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There has been growing public and parliamentary focus in the last year on methods used for religious slaughter, welfare concerns about whether animals are stunned before slaughter, which food outlets are serving halal meat as a matter of course to all customers, and whether all meat prepared by halal and kosha methods is being labelled as such.

UK and EU slaughter regulations set minim welfare standards at slaughter and require all animals to be pre-stunned before slaughter to minimise their suffering. Member States may exempt slaughter in accordance with religious beliefs from the pre-stunning requirement and the UK implements this derogation.

The Government has said that it would prefer all animals to be pre-stunned before slaughter on welfare grounds but it observes the rights of religious communities and the Prime Minister has said he will never ban religious slaughter practices. For animal slaughter to be lawful under Jewish law and Shariah (Islamic) law, Jewish (Shechita) and Muslim (Halal) conditions have to be met before an animal is cut and bled. These conditions also dictate how, and whether, pre-stunning of animals is acceptable. Around 80% of meat in the UK prepared by the Halal method is pre-stunned, including supermarket own-brand meat.

The British Veterinary Association (BVA), RSPCA, and Compassion in World Farming have had long running campaigns against slaughter without stunning arguing that the scientific evidence, shows that non-stun slaughter allows animals to perceive pain and compromises welfare. However, faith communities counter that, when carried out properly, their slaughter methods are more humane. The BVA instigated an e-petition in May 2014 on this matter and it has already had over 114,000 signatures triggering a Commons Debate. A counter petition, calling for the protection of the right to non-stun religious slaughter, has 38,000 signatures.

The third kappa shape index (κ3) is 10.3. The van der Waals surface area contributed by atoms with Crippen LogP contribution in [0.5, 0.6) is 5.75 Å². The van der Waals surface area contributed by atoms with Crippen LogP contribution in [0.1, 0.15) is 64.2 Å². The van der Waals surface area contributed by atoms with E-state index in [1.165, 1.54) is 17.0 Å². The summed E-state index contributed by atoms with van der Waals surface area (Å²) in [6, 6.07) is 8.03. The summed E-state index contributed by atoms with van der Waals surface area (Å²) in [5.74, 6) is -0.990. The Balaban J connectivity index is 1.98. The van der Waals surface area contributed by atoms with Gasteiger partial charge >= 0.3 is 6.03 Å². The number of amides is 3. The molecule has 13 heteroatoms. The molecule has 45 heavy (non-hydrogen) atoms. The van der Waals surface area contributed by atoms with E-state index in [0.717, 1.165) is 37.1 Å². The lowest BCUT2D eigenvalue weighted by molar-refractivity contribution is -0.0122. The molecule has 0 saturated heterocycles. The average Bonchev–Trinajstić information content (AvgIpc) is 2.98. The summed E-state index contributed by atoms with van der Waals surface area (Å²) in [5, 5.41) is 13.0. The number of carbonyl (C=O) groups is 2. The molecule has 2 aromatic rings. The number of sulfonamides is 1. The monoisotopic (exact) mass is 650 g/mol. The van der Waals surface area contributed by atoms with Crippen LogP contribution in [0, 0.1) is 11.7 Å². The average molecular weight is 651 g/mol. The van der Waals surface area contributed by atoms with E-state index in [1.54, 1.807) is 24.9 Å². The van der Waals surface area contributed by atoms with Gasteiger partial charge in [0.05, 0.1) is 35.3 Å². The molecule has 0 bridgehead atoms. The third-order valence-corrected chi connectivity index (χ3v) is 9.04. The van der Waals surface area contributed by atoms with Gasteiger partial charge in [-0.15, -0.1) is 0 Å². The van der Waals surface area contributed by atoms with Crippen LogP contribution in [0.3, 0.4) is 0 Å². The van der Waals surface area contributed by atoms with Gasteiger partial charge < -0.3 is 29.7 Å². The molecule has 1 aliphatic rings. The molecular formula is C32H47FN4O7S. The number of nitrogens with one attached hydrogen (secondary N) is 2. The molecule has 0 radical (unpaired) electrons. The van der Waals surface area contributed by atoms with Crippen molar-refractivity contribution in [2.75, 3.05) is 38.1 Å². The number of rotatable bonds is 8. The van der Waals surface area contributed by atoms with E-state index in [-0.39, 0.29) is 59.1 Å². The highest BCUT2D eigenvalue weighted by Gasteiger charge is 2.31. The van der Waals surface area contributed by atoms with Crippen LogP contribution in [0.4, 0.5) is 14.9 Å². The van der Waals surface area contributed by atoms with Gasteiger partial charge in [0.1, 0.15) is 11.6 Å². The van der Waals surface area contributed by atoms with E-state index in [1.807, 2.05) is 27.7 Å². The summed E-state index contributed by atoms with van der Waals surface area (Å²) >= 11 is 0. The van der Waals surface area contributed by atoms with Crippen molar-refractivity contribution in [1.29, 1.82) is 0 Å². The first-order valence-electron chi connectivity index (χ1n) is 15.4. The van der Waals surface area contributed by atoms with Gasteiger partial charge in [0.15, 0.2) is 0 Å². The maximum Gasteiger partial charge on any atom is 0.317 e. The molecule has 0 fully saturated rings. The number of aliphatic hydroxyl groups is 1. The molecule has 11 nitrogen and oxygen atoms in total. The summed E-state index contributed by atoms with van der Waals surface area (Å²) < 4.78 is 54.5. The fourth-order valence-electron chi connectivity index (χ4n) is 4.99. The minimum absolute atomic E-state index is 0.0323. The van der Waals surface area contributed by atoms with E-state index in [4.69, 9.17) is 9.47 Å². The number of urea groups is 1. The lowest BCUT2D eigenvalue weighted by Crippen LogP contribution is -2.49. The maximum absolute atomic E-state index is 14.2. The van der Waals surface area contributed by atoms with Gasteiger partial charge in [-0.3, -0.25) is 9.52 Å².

The All Party Parliamentary Group for Beef and Lamb’s August 2014 report Meat Slaughtered in Accordance with Religious Rites highlighted areas of research that would better support the evidence-base for policy-making in this area as well as future slaughter practices. All sides agree that method-of-slaughter labelling would help the consumer to decide whether they want to buy non-stun meat. The UK Government is now awaiting a delayed EU Commission report on animal welfare labelling.

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